By Will Elliott
NEWS OUTDOORS WRITER
Angler lore has it that the bite improves at the end of the season, just before ice begins to break up or melt in a thermal inversion.
Safety concerns are an issue, but this past winter’s long, hard freeze has left many inland lakes with ice depths of more than a foot the week after St. Paddy’s Day.
Even green anglers are enjoying some luck on late-season outings, catching perch on Lake Erie and many an inland lake that offers respectably sized ringbacks and other panfish species.
Now that walleye and pike are no longer keeper targets, the focus is more on panfish, but finding and hooking into sizeable fish can be a quest.
Dave Genz, the ultimate guru on ice fishing anywhere in North America, suggests moving around until you know you are over fish and then figure out what they might bite.
Gary “Mr. Walleye” Roach is famous for saying, “Don’t leave fish to find fish.”
For ice anglers, the late-season challenge lies somewhere between the Genz and the Roach approach. Dave Watts at Dave’s Bait & Tackle in Derby said last week, “Lots of guys just go out there on Lake Erie, drill one hole and sit there all day because it’s so hard to drill through 30 inches of ice.”
Ice pokers with power augers often drill enough holes in a circle or in a line to keep them hopping for hours. With more than a foot of ice depth on inland lakes shallow enough to freeze over each winter, serious late-season ice anglers know the drill.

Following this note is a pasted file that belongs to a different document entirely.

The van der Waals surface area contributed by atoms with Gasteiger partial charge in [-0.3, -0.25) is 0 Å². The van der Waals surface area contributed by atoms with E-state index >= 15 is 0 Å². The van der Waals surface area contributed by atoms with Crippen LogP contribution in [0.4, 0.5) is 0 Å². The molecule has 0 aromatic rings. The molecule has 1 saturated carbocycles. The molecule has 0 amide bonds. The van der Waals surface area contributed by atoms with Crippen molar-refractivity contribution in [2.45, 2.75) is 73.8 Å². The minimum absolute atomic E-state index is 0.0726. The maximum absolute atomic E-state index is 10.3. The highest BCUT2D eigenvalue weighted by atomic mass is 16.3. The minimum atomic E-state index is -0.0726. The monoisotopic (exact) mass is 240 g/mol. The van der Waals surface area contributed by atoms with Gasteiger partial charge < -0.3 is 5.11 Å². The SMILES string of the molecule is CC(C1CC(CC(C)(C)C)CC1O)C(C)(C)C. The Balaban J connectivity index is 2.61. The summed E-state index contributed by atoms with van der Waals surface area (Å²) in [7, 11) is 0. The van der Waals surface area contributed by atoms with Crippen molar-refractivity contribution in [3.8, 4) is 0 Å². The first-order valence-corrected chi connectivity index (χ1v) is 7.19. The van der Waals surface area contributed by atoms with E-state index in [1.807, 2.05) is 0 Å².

Savvy ice anglers also take along a good sonar unit, if not an underwater camera, to see what swims below the hole. Early to midseason jaunts have many panfish species moving in the shallows; anglers can get over less than 10-foot depths and just lift and drop to see where they swim and hit.
As ice begins to melt and more sunlight penetrates waters, suspended fish can be harder to find without a sonar search.
But the terminal tackle remains basically the same as early ice: minnows and streamer-like flies and spoons for perch and crappie; grubs, bugs and mini-jigs for bluegills, sunfish and other panfish of all sizes.
Late season has both ’gills and crappie up and down the water column, mostly up. For weeks, ice anglers at the north end of Conesus Lake were feeding spikes, mousy grubs and wax worms to ’gills slightly larger than a silver dollar.
Ted Decker at Ted’s Tackle in Lakeville headed out on Conesus’ north-end ice last Sunday and finally cracked the code for bigger ’gills. “Some guys were getting crappie, but I only found nice bluegills that day,” Decker said after working out to depths over 8 feet and working lures from top to bottom.
“Some of my biggest ’gills were only a foot under the ice,” he said of his afternoon run in bitter cold temperatures.
Warming air, thinner ice and increased sunlight each day should have both crappie and ’gills higher in the water column and possibly close to shore before accessible ice disappears for the season.
Late ice can be great ice for these incoming panfish, but ice surfaces can be tricky no matter what the color or composition. Black/green ice can be weak or solid; honeycomb ice may be just surface breakup or spongy down to the water. Shore ice melts fasts when the sun hits by midmorning.
Plan to head out with at least one partner, take along ice spikes (grippers) for getting back on the ice should you break through, walk with a spud (poke pole) even with a hand or power auger at your disposal, a cellphone is a good idea, and let folks on shore know where and when you are fishing each day out.
Fillet knives may get extra use after a late-ice outing, but it is also nice to be around to chase with the boat those fish missed at the end of the ice season. Be cautious out there.